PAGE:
Extreme guerrilla traffic calming

I was talking with one of my fellow bus riders this morning when she told me about a neighbor’s do-it-yourself traffic calming shenanigans. This one’s a little more extreme than other’s you might have heard about.

Mr Grumpy Neighbor got so sick of people speeding down the street past this house that he bought a truckload of gravel and had it dumped in front of his house. The street is now a ruined mess, and the bus rider told me she’s now forced to walk her bike up and down her street.

I had an uncle (now departed) with property that was taken by the city for a road. Every couple of years he took an end loader and tore up the pavement, which the city would repair several months later and send the bill to my uncle.

Do you know of anybody who destroys streets to protest either traffic or eminent domain?


  1. There are non-guerrilla ways. If you live on a cut-through residential street with frequent speeding, bring it up at your neighborhood meeting that one solution is to request the city block one end of the street to traffic, with a pass-through only for bikes and peds. This may become easier once level of service impacts don’t need to be considered anymore. Eliminating auto cut-through opportunities improves mode share, and you can reclaim your street.

    If your neighbors agree, pester the city incessantly. If the city refuses to budge, then propose frequent “block parties” at your neighbored meeting. Since you are not actually having a real block party, you only need to close one end of the street with barricades (with a hole for bikes), not both ends, so residence can still get out and in through the other end The permit cost in SJ is $115, so if you have say 30 households on you street, that is <$8 for a whole weekend per household for a safe street….not too bad. Some neighbors won't want to chip in of course. Buy you own "Not a through street" sign and stick it on a tree on other end of the street. Make sure to put a bike sign underneath it, so cyclists know they can get through. After a while, you can reduce your "block parties" to a maintenance level as the cut through drivers get used to going a different way.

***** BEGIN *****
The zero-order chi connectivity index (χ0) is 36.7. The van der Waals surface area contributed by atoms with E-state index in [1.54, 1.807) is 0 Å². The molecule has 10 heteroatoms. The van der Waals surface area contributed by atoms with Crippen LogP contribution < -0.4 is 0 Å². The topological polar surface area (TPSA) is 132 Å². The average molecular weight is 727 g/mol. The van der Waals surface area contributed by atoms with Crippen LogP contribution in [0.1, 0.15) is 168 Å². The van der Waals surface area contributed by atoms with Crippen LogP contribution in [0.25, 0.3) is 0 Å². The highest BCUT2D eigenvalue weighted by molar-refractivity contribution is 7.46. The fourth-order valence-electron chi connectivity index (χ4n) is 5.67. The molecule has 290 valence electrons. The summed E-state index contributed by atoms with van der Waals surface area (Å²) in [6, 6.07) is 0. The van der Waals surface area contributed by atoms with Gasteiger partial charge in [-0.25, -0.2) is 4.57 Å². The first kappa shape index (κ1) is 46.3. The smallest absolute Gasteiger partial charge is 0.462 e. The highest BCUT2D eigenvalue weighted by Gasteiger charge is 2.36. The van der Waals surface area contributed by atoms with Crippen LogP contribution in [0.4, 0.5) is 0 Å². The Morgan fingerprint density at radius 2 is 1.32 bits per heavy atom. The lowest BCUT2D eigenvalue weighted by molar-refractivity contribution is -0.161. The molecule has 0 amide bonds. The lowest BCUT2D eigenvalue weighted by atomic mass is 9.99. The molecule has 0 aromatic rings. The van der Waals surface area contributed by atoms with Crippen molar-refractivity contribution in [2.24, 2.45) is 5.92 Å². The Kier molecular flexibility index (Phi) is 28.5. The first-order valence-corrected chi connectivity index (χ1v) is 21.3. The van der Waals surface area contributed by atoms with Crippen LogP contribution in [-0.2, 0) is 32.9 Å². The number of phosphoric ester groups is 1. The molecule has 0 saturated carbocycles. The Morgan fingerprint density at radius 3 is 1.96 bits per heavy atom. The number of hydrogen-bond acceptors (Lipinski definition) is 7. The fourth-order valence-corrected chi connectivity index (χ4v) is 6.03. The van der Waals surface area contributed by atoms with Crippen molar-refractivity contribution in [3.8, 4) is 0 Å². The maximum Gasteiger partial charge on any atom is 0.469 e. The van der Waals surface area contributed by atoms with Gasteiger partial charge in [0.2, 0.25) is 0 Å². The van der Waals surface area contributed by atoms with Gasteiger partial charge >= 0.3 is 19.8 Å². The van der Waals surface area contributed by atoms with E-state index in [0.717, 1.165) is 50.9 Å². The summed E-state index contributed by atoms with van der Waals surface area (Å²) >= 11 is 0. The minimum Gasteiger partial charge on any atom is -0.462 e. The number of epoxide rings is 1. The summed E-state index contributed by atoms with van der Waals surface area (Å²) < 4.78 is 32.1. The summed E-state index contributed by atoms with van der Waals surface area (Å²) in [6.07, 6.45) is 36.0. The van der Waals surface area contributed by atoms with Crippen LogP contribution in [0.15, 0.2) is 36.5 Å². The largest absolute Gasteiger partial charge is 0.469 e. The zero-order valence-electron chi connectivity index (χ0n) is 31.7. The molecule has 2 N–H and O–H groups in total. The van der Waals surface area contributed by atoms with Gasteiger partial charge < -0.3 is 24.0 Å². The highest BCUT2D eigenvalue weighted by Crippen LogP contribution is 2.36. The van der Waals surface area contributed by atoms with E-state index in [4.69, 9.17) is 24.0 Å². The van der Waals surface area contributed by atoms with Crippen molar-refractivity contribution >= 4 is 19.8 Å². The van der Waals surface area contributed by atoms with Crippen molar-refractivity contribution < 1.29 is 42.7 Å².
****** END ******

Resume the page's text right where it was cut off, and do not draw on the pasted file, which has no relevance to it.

2. I was a Ranger at Burning Man and was asked in investigate a woman who was digging up the gravel road in front of her site. Turned out she “hated cars” and was trying to make it impassible. I told her that I hated cars too but that we needed to keep the road passible for emergency vehicles and the like. She agreed to fill the hole.

    A few hours later I heard on the walkie talkie that she was doing it again and another Ranger who was not as sympathetic was dealing with it. She ended up getting thrown out.

  3. Don’t agree with the gravel. Sometimes the city will position one of their radar signs on the road. Does slow people down for half a block but usually placed where you would ride a bike 🙁

  4. I suppose if you own a car you can park it on the street thereby creating a narrow point that traffic would have to slow down to pass through.

  5. If the street has a crosswalk, you can buy your own self-righting crosswalk sign for <$400 on-line than goes in the middle of the cross-walk. Get the fixed base, not portable. Install to code and be super careful when installing it. Use cones, barrier signs, and a friend, like the pros.

    If you live on the corner of a four way intersection, ask your neighbors about a painted intersection, which tends to slow traffic. Portland has many beautiful examples. Google image "portland intersection painting". A step by step guide book can be found here… http://cityrepair.org/. Needs to be approved by the city of course.

    Sorry these are not so Guerrilla.

  6. @Bike-Scoot – The self-righting crosswalk sign looks especially poignant after a few motorists have hit it at high speed.

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